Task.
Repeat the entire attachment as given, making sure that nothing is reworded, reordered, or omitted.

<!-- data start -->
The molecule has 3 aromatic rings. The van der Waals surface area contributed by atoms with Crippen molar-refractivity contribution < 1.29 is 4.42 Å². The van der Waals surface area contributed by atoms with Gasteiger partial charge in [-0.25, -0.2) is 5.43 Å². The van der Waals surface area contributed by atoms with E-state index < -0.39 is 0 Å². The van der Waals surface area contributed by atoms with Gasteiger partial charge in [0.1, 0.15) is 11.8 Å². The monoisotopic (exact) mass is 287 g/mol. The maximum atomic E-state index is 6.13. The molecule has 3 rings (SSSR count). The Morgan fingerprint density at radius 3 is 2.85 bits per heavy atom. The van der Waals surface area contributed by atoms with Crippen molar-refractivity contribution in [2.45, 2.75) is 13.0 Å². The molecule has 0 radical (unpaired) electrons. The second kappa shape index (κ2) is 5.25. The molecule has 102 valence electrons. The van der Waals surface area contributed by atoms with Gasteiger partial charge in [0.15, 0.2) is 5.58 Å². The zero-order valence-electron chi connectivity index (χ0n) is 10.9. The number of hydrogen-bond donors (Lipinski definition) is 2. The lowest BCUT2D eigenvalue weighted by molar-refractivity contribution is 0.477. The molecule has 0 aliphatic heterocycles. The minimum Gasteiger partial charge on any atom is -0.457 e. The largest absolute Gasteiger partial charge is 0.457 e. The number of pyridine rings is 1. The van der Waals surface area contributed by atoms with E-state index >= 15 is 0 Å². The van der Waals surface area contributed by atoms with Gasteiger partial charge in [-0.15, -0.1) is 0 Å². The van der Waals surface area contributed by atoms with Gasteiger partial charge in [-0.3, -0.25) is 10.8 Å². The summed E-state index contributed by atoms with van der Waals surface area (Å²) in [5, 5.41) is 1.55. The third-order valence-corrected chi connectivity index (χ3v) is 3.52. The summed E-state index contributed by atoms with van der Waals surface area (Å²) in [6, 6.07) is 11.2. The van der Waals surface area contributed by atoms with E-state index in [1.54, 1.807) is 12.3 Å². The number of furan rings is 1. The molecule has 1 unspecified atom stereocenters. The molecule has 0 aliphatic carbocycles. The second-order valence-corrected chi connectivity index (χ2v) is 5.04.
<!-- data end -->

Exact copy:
The molecule has 3 aromatic rings. The van der Waals surface area contributed by atoms with Crippen molar-refractivity contribution < 1.29 is 4.42 Å². The van der Waals surface area contributed by atoms with Gasteiger partial charge in [-0.25, -0.2) is 5.43 Å². The van der Waals surface area contributed by atoms with E-state index < -0.39 is 0 Å². The van der Waals surface area contributed by atoms with Gasteiger partial charge in [0.1, 0.15) is 11.8 Å². The monoisotopic (exact) mass is 287 g/mol. The maximum atomic E-state index is 6.13. The molecule has 3 rings (SSSR count). The Morgan fingerprint density at radius 3 is 2.85 bits per heavy atom. The van der Waals surface area contributed by atoms with Crippen molar-refractivity contribution in [2.45, 2.75) is 13.0 Å². The molecule has 0 radical (unpaired) electrons. The second kappa shape index (κ2) is 5.25. The molecule has 102 valence electrons. The van der Waals surface area contributed by atoms with Gasteiger partial charge in [0.15, 0.2) is 5.58 Å². The zero-order valence-electron chi connectivity index (χ0n) is 10.9. The number of hydrogen-bond donors (Lipinski definition) is 2. The lowest BCUT2D eigenvalue weighted by molar-refractivity contribution is 0.477. The molecule has 0 aliphatic heterocycles. The minimum Gasteiger partial charge on any atom is -0.457 e. The largest absolute Gasteiger partial charge is 0.457 e. The number of pyridine rings is 1. The van der Waals surface area contributed by atoms with E-state index >= 15 is 0 Å². The van der Waals surface area contributed by atoms with Gasteiger partial charge in [-0.15, -0.1) is 0 Å². The van der Waals surface area contributed by atoms with Gasteiger partial charge in [-0.3, -0.25) is 10.8 Å². The summed E-state index contributed by atoms with van der Waals surface area (Å²) in [5, 5.41) is 1.55. The third-order valence-corrected chi connectivity index (χ3v) is 3.52. The summed E-state index contributed by atoms with van der Waals surface area (Å²) in [6, 6.07) is 11.2. The van der Waals surface area contributed by atoms with E-state index in [1.54, 1.807) is 12.3 Å². The number of furan rings is 1. The molecule has 1 unspecified atom stereocenters. The molecule has 0 aliphatic carbocycles. The second-order valence-corrected chi connectivity index (χ2v) is 5.04.